Since the announcement of a global pandemic, everyone has been trying to learn more about this novel coronavirus known as Sars-cov-2. Without a degree in virology, or access to scientific journals, social media has been the educator of choice to keep us informed and updated.
While YouTube videos may be easy to understand and quick to watch, new research shows that over one-quarter of their most popular Covid-19 information videos contain fake or misleading information. So what can be done to stop these videos causing serious harm?
Every day new research is being published about Covid-19. Internet search engines show a worried public are searching for questions including: How does it travel, who is at risk and how long does it survive on surfaces?
Desperate for clear and easy to understand answers to help them make changes to their behaviour they tend to click on the top google hits rather than heading to official sources like the CDC or WHO websites.
While it may look professional, online content can be made by anyone including scammers and pranksters. Even politicians have been guilty of using social media to start misleading rumours about Covid-19.
Government bodies have worked hard to put out informative and evidence-based documents on their websites, however in many cases these static pages have tended to look more like school worksheets. Rather than try to navigate official sources, billions of people instead trust social media as their Covid educator. With well-produced videos and beautiful infographics their information is quick to digest and easy to understand.
This week research published in the journal BMJ Global Health looked into the accuracy and quality of information produced this year in the most popular coronavirus videos on YouTube and found that they are not as accurate as you might hope.
Using the most viewed Covid-19 videos published in English up until March 21st the researchers created a scoring system called the Covid-19 Specific Score or CSS for short. The system awarded one point for exclusively factual information on each of the following: how the virus spreads, typical symptoms for those infected, prevention of infection, possible treatments and epidemiology.
Videos that were made by professional and government agencies scored significantly higher for accuracy, usability and quality across the board compared to any of the other sources. These videos were the lowest when it came to number of views at only 2 per cent of the 257 million total views in the study. Newspapers were also low on the list with only 5 per cent of the views recorded.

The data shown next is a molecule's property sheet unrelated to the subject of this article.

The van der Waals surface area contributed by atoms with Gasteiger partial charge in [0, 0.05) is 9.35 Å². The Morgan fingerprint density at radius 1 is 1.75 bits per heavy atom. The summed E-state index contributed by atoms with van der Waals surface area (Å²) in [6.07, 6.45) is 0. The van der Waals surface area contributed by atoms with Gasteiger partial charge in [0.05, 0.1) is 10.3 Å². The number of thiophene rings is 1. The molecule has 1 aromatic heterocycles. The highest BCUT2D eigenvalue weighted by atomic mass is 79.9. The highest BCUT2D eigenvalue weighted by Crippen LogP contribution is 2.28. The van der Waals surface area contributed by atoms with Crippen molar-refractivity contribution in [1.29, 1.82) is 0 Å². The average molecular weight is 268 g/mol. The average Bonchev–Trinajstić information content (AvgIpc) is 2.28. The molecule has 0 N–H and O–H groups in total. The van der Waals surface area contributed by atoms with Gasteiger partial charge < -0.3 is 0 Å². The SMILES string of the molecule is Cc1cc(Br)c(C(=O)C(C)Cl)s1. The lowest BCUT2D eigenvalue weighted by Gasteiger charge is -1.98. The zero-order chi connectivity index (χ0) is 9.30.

The most popular video sources included network news channels which held 29% of views, consumers at 22 per cent and entertainment news at 21 per cent.
While over 70 per cent of the videos contained factual information, over one in four videos contained misleading, inaccurate and potentially dangerous information. Together these inaccurate videos have been viewed over 62 million times worldwide.
The misinformation included conspiracy theories including claims that pharmaceutical companies already had a Covid cure and that a stronger strain of the virus was in Iran and Italy as well as racist and discriminatory remarks.
While factually inaccurate, these popular videos were all professionally produced making them look like credible sources. They also often mixed both truth and misleading medical myths together making it hard to differentiate the false information from things that were true.
The power of social media in shaping the public understanding of scientific concepts is huge. Sadly so is their power to push fake and dangerous messaging.
The bigger question is, whether or not governments are willing to partner with celebrity gossip channels to try and get their messages across before more potential harm comes from misinformation.